Sunday, July 31, 2011

Trials of a Model Builder Part I

Long ago, in grade school, I was introduced to the concept of building model kits.  I remember watching my dad build a scale model of the space shuttle when I was about 5 or 6, using an airbrush to detail the work.  It was a glorious rendering of the shuttle, something that I would never expect to be able to duplicate in my lifetime.  The smell of the paint thinner, the must of the carcinogenic clue, the odor of the white model putty- it all culminated in a strong concoction that made the basement a borderline health hazard.

Fast forward to the late 90's, and my cub-scout troop is instructed to have each member bring a model kit of their choice to the next meeting.  My dad let me pick out a kit, and I selected a convertible sports car, possibly a Porsche, but lost in my collective memory.  I brought it to the scout house, opened up the box, studied the directions, surveyed the parts that were arranged before me and awaited instruction.  My dad told me to break apart the pieces (all of them, since it was a small enough kit not to get parts mixed up), and begin removing the traces of where they had been affixed to the plastic frame.

I snapped them off, sometimes aided by an x-acto knife, but always followed up with a good several minutes of sanding to strike any trace of the frame from the piece.  I would periodically look up to see my good friend accross the table snapping pieces off of the molding racks, only to quickly push them together with glue. He didn't seem too concerned that a nub adorned the section he had just assembled, and I was baffled at this observation.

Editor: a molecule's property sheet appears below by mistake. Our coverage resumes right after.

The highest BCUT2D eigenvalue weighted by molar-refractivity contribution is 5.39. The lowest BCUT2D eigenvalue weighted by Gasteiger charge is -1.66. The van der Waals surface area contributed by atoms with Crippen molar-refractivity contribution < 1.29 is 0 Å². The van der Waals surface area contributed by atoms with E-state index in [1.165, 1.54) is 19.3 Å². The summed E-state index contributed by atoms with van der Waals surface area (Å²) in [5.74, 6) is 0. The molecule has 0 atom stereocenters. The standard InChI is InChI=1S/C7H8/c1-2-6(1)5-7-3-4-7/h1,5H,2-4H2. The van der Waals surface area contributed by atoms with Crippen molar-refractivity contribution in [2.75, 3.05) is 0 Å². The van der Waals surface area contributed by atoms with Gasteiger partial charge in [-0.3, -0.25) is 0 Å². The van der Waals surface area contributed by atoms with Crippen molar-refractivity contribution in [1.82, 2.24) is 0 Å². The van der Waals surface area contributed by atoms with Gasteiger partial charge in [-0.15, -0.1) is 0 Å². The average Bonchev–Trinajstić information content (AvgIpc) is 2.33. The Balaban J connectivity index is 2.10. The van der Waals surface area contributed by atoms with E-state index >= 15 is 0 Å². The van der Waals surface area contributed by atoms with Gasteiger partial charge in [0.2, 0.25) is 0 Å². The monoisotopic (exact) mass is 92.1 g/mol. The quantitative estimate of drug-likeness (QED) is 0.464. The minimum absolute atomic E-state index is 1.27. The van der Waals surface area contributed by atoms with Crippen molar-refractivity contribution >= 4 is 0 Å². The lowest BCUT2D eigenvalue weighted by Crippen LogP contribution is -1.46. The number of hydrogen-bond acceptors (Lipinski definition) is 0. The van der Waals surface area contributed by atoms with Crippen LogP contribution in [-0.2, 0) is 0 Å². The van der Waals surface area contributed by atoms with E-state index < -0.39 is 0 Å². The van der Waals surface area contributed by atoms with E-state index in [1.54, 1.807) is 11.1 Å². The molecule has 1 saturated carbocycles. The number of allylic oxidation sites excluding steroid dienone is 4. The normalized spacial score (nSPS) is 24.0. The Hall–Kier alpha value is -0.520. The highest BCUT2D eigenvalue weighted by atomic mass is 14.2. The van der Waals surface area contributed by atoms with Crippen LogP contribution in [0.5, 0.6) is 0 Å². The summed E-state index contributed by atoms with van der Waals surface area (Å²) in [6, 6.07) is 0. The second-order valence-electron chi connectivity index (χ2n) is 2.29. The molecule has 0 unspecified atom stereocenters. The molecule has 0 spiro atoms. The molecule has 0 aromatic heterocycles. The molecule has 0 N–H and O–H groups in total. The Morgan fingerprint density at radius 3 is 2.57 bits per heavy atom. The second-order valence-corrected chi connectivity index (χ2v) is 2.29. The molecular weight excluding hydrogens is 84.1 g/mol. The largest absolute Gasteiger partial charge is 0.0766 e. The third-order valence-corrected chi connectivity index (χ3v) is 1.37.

I walked out of the scout house with a box filled with freshly sanded and prepared pieces, and one or two simple parts that could be glued, awaiting the first coats of spray paint.  My friend across the table, like so many other scouts there that night, walked away with a fully completed model kit, with no paint on it whatsoever.  No paint, no detailing save for a few stickers, nothing but what came in the box (and an excess of model glue) used to cobble together the model kits in tow.

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